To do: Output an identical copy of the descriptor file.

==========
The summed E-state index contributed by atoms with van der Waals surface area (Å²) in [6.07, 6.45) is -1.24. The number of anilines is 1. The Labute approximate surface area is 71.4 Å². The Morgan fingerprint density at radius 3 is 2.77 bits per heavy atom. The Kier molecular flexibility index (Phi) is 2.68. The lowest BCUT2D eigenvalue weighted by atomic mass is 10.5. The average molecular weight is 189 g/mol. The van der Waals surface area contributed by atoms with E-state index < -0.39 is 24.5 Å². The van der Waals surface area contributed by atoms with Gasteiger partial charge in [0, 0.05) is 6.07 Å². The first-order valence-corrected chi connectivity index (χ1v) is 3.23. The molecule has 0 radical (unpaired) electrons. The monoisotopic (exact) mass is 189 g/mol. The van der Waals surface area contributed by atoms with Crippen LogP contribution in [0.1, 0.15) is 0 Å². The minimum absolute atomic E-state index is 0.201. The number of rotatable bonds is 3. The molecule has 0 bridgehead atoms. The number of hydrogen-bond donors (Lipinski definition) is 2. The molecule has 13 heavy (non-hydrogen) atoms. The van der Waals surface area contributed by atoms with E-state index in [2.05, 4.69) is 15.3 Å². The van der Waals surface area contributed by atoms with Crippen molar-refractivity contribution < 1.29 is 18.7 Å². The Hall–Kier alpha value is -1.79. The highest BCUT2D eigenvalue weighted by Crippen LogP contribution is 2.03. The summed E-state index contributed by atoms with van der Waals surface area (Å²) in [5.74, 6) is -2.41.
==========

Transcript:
The summed E-state index contributed by atoms with van der Waals surface area (Å²) in [6.07, 6.45) is -1.24. The number of anilines is 1. The Labute approximate surface area is 71.4 Å². The Morgan fingerprint density at radius 3 is 2.77 bits per heavy atom. The Kier molecular flexibility index (Phi) is 2.68. The lowest BCUT2D eigenvalue weighted by atomic mass is 10.5. The average molecular weight is 189 g/mol. The van der Waals surface area contributed by atoms with E-state index < -0.39 is 24.5 Å². The van der Waals surface area contributed by atoms with Gasteiger partial charge in [0, 0.05) is 6.07 Å². The first-order valence-corrected chi connectivity index (χ1v) is 3.23. The molecule has 0 radical (unpaired) electrons. The monoisotopic (exact) mass is 189 g/mol. The van der Waals surface area contributed by atoms with Crippen LogP contribution in [0.1, 0.15) is 0 Å². The minimum absolute atomic E-state index is 0.201. The number of rotatable bonds is 3. The molecule has 0 bridgehead atoms. The number of hydrogen-bond donors (Lipinski definition) is 2. The molecule has 13 heavy (non-hydrogen) atoms. The van der Waals surface area contributed by atoms with E-state index in [2.05, 4.69) is 15.3 Å². The van der Waals surface area contributed by atoms with Crippen molar-refractivity contribution < 1.29 is 18.7 Å². The Hall–Kier alpha value is -1.79. The highest BCUT2D eigenvalue weighted by Crippen LogP contribution is 2.03. The summed E-state index contributed by atoms with van der Waals surface area (Å²) in [5.74, 6) is -2.41.